This book addresses the functioning of financial markets, in particular the financial market model, and modelling. More specifically, the book provides a model of adaptive preference in the financial market, rather than the model of the adaptive financial market, which is mostly based on Popper's objective propensity for the singular, i.e., unrepeatable, event. As a result, the concept of preference, following Simon's theory of satisficing, is developed in a logical way with the goal of supplying a foundation for a robust theory of adaptive preference in financial market behavior.
The book offers new insights into financial market logic, and psychology: 1) advocating for the priority of behavior over information - in opposition to traditional financial market theories; 2) constructing the processes of (co)evolution adaptive preference-financial market using the concept of fetal reaction norms - between financial market and adaptive preference; 3) presenting a new typology of information in the financial market, aimed at proving point (1) above, as well as edifying an explicative mechanism of the evolutionary nature and behavior of the (real) financial market; 4) presenting sufficient, and necessary, principles or assumptions for developing a theory of adaptive preference in the financial market; and 5) proposing a new interpretation of the pair genotype-phenotype in the financial market model.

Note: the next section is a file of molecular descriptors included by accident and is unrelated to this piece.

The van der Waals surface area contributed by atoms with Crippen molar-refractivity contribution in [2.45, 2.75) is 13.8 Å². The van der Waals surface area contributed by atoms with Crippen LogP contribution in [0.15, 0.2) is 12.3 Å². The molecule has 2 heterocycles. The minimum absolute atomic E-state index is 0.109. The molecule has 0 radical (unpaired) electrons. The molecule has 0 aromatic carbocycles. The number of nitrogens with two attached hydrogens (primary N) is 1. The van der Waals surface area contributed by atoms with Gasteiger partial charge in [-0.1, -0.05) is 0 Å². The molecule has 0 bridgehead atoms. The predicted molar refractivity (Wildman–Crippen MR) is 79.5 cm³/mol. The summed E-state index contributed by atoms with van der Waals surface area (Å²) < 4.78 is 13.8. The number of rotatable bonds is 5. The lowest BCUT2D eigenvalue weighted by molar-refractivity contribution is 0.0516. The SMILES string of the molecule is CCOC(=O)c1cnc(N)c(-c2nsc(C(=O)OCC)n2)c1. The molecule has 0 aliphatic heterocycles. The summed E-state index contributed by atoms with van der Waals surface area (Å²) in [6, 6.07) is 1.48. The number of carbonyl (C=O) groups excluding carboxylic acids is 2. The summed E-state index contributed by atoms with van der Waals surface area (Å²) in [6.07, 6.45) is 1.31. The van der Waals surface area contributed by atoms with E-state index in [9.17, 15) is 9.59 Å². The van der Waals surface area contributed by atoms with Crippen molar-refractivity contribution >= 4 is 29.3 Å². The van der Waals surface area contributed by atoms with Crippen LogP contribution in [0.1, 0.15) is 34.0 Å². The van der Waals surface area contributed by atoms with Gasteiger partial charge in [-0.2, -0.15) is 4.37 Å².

The book's distinguishing feature is its research method, which is mainly logically rather than historically or empirically based. As a result, the book is targeted at generating debate about the best and most scientifically beneficial method of approaching, analyzing, and modelling financial markets.